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Capitol Quotes: July 23, 2010

“I can get re-elected on pink underwear.” – Maricopa County Sheriff Joe Arpaio

“If there is a finite pool across the country, we haven’t plateaued yet.” – Michael Beckel of the Center for Responsive Politics, which tracks money in U.S. politics, saying candidates across the country are raising a lot of cash despite a down economy.

“I’m reminded of the advice my old friend Sen. Bob Dole, (who) told me one time, he said, ‘Never get into a wrestling match with a pig. You both get dirty and the pig likes it.’” – U.S. Sen. John McCain, regarding criticism from GOP primary challenger J.D. Hayworth during a July 17 debate.

“It’s like a kid who loses a game and blames the referee for a bad call. It’s just whining on his part and it’s not dignified.” – Brewer advisor Chuck Coughlin on Buz Mills’ statements that he lost because of popularity boost the governor got after signing S1070.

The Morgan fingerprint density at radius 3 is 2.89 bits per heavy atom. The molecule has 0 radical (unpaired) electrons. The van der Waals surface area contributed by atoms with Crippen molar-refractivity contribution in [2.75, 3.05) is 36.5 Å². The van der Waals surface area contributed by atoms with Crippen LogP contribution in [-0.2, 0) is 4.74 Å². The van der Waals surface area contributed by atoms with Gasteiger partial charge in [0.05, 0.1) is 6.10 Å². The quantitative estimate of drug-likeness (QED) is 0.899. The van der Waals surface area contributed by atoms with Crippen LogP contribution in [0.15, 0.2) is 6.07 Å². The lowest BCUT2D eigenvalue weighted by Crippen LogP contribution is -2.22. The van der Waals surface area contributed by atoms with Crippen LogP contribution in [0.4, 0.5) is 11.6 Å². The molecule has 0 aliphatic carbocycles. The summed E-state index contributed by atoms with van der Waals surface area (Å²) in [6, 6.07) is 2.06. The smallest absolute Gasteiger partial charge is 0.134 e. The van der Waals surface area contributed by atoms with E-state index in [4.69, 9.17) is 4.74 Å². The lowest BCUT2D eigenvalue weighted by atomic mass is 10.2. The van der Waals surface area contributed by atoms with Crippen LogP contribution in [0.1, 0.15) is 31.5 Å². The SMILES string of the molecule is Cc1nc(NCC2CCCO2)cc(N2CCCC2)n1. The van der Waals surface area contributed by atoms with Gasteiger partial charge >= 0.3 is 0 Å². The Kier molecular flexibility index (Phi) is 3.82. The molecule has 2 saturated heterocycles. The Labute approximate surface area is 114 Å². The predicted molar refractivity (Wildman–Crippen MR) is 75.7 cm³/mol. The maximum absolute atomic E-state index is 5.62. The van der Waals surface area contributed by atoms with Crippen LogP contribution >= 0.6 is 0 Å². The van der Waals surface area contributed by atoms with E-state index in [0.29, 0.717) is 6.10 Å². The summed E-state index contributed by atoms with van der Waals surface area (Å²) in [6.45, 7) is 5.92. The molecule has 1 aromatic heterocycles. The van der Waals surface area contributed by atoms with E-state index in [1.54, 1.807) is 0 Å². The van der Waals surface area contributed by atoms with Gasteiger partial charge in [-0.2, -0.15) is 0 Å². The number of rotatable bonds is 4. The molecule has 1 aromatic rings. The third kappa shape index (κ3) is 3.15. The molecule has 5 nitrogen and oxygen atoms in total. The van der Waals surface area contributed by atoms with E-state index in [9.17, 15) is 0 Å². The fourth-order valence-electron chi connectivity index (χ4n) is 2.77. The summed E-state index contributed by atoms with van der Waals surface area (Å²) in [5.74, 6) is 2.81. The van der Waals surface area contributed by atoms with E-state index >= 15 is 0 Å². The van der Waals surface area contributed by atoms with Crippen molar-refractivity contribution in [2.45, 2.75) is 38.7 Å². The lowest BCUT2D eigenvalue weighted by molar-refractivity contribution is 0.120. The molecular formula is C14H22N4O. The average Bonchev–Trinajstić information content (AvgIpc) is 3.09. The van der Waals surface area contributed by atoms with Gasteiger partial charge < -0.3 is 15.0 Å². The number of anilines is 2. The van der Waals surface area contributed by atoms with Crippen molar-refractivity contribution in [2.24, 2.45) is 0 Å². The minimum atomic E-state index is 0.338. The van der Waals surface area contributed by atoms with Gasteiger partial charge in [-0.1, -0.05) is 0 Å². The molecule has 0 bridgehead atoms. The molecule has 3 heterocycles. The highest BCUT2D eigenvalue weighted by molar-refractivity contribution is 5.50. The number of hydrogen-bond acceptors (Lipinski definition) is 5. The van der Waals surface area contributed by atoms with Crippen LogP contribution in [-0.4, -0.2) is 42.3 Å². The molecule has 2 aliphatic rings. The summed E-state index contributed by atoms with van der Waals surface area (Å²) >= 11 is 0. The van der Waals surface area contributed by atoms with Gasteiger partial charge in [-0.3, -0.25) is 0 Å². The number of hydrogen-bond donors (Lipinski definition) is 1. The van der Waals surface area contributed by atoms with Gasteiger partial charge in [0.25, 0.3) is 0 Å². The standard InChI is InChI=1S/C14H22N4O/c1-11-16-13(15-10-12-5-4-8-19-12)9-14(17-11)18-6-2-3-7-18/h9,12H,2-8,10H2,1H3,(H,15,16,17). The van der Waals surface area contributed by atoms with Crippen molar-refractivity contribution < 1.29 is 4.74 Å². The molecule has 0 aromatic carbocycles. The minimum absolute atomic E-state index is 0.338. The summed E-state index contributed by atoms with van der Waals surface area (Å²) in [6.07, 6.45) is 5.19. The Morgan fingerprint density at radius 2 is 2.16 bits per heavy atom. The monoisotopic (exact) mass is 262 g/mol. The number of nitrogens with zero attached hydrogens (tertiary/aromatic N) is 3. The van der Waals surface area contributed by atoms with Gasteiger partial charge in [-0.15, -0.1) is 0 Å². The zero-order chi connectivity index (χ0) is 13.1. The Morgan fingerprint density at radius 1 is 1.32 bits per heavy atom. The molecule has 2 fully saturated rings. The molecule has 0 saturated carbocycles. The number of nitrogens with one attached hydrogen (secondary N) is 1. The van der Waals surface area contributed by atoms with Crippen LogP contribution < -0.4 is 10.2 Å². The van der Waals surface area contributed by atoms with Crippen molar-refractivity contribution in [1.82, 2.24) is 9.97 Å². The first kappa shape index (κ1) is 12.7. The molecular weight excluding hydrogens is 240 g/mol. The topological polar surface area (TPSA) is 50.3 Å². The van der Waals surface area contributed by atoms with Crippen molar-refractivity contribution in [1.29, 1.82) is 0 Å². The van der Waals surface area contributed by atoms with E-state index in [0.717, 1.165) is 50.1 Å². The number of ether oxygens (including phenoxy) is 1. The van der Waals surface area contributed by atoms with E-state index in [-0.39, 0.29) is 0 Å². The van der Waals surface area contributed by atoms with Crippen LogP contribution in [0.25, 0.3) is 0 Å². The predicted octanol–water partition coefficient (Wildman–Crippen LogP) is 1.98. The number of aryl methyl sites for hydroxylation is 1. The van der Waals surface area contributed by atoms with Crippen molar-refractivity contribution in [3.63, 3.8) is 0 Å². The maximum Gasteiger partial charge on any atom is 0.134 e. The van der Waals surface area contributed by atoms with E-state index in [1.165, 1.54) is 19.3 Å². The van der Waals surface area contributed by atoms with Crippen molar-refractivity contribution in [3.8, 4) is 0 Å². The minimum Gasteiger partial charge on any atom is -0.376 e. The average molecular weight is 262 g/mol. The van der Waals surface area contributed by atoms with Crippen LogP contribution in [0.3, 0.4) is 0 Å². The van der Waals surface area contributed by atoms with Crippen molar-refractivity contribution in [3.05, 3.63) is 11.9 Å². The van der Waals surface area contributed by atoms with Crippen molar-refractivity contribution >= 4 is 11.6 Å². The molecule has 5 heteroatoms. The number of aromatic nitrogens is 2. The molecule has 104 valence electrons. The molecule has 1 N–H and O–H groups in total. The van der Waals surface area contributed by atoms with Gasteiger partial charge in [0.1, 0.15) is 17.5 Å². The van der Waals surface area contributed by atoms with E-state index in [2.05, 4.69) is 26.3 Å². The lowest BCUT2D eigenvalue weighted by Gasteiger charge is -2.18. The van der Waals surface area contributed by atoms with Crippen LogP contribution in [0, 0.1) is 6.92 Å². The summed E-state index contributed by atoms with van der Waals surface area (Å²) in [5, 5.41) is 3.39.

“What we’re excited about is they battle it out in the primary (while) we get to hold our resources.” – Ruben Alonzo, Jon Hulburd’s campaign manager, referring to the 10-way Republican contest in Arizona’s 3rd Congressional District. Hulburd, the lone Democratic candidate, has raised $750,000 so far in the race

“When my staff told me that I was going over to the Revolver Lounge, I thought for sure that it was a fundraiser for Pamela Gorman.” – Gov. Jan Brewer, speaking at a Politics on the Rocks event at Scottsdale’s Revolver Lounge.

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These members of the Martin Gold family are standing in front of the first large steam engine and threshing machine in the Phoenix area. They are, from left, Martin Gold; his daughter, Rose; an unidentified farmhand; Gold’s daughter, Helen; Dave Martinez; an unidentified young woman; and Gold’s stepson, Ulysses Schofield. The photograph was taken during the harvest in July 1914. Gold brought the first steam thresher to Phoenix.

Martin Gold, Phoenix pioneer (access required)

By all accounts, Martin Gold was a humble and hard-working man. He was popular among the immigrant community, especially the Mexicans—who called him Don Martin—because of his facility with languages.